I am the author of the following books on food history and culture:
- The Penguin Food Guide to India (Penguin Books, India : to be published late 2013)
- Flavours of Melbourne: a culinary biography (Wakefield Press , 2008)
- Recipes from an Urban Village: A cookbook from Hazrat Nizamuddin Basti (The Hope Project Charitable Trust , 2003)
- Flavours of Delhi : A Food Lovers Guide (Penguin Books, India , 2003)
- World Food Guide: New Orleans (Lonely Planet Publications , 2000)
I am currently working on a book about food in colonial Australia.
I regularly speak at events and other gatherings and I craft each talk or workshop to suit the client brief. My talks are rich stories blended from history, experience, observation, considered thinking, deduction and wry humour.
Here are some of the events/festivals/programs I have been invited to speak at/on:
Old Colonists Dinner, First Bite Radio National March 16th 2013
A brief guide to Melbourne’s culinary history’ to launch The Australasian Journal of Popular Culture, Popcaanz 2012
The multicultural culinary story of Melbourne, Lyceum Club Conference Melbourne 2012
The Etiquette of Eating, Lyceum Club Melbourne 2012
Mutton and damper: re-imagining food in colonial Australia, Australasian Oral Historian Association Conference 2012
Colonial Celebrations: the exotic Christmas pudding, Melburnalia, Melbourne 2011
Melbourne’s food story, Melbourne Museum , Melbourne 2011
Jelly: a colonial delight’, Ian Potter Museum Melbourne 2011
Colonial cooks: Hannah Maclurcan, Australasian Food Traditions and Culinary Culture Symposium 2011
The future of food writing (panelist), Moonee Valley Library Melbourne 2011
Melbourne’s food history , Kingston Library Meloburne 2011
Busting Indian food myths (Pucha Kucha) Emerging Writers Festival Melbourne 2011
Melbourne’s changing table (panelist) State Library of Victoria Melbourne 2010
Making Public Histories: cookery educators in colonial Australia, State Library of Victoria Melbourne 2010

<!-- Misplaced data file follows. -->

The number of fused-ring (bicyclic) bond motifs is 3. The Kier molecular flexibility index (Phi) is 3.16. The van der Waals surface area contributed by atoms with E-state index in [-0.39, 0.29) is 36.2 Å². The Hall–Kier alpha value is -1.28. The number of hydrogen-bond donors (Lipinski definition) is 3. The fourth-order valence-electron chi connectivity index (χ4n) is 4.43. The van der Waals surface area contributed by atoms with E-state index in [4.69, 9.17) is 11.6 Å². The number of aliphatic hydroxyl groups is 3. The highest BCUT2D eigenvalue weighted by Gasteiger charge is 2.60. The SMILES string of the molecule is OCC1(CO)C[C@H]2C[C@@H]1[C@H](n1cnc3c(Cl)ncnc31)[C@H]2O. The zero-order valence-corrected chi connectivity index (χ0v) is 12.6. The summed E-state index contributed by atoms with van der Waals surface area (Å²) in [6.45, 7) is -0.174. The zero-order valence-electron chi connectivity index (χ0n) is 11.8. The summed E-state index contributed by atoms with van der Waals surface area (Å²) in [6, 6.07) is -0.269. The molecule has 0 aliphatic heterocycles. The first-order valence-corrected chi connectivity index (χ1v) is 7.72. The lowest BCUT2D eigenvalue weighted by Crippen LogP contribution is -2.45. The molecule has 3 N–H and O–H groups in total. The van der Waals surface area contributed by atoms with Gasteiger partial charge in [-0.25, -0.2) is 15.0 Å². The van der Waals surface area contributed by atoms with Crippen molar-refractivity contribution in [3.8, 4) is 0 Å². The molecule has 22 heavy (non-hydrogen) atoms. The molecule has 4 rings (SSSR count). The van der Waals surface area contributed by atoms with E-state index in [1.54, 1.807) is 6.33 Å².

So you want to be a food writer (panelist) Emerging Writers Festival Melbourne 2010
Melbourne’s multicultural culinary melting pot, Moreland Library
Tasting Melbourne’s food history: culinary talk and walk, Melbourne International Writers Festival Melbourne 2008
Taste, aroma and mouth-feel (food writing workshop with Lucy Malouf) Melbourne International Writers Festival Melbourne 2008
Writing Melbourne’s food history, Convent Writers Festival Melbourne 2008
Eating the ancestors: a culinary history walk and talk
I take groups on a culinary history walk around the Melbourne CBD. Clients of this walk have included: The State Library of Victoria, William Angliss Institute, City Library and the Centre for Adult Education (CAE) as well as private groups. If you are interested in this walk please contact me.
Malabar Coast fish kofte with coconut sauce
500g white fish fillets
½ tsp turmeric
1 ½ tsp white vinegar
3 shallots, grated or minced
2 green chilies, finely chopped
2 tsp ginger paste
2 tsp dried coconut
the zest of one lime
1 tbsp garlic paste
2 tsp ginger paste
1 tsp cumin seeds
I red onion, grated
1 tsp white poppy seeds ground to a paste*
½ cup yoghurt
½ cup thick coconut milk
fresh coriander leaves
vegetable oil for cooking
To make the kofte
Cut the fish into chunks. Mix the turmeric and vinegar with a little salt. Marinate the fish in the vinegar mix for 30 minutes.
Drain the fish and process it in a food processor with all the remaining ingredients. Do this on the pulse setting as you want the fish to retain some texture; it should come away from the sides of the processor jug and form a large ball (just as dough does)
Shape into golf-ball size balls gently between the palms of your hands and then slightly flatten them so that are more disc like.
Place in the refrigerator for 30 minutes.
You can choose to gently shallow fry or steam the kofte. Set aside when cooked.
To make the sauce
Mix the garlic and ginger pastes with a little water to make a paste.
Heat 2 tbsp of oil in a wok or a heavy based pan over a medium-high heat. When hot add the cumin seeds and allow them to ‘pop’ then mix in the onion and stir until it softens a little. Mix in the garlic and ginger and the poppy seed paste and stir for 2 minutes. Stir in the salt and then the yoghurt and stir for 1 minute.
Stir in the coconut milk. Reduce the heat to medium and cook the sauce for 10 minutes. Stir the butter into the sauce.
Just before serving slide the kofte into the sauce and allow to warm through. Serve garnished with fresh coriander leaves.
* White poppy seeds are available from some Indian grocery stores and can be difficult to find. If you can’t get any please do not substitute black poppy seeds – these are not the same thing and they make the sauce look like black sludge. The best substitute is raw cashews or blanched almonds.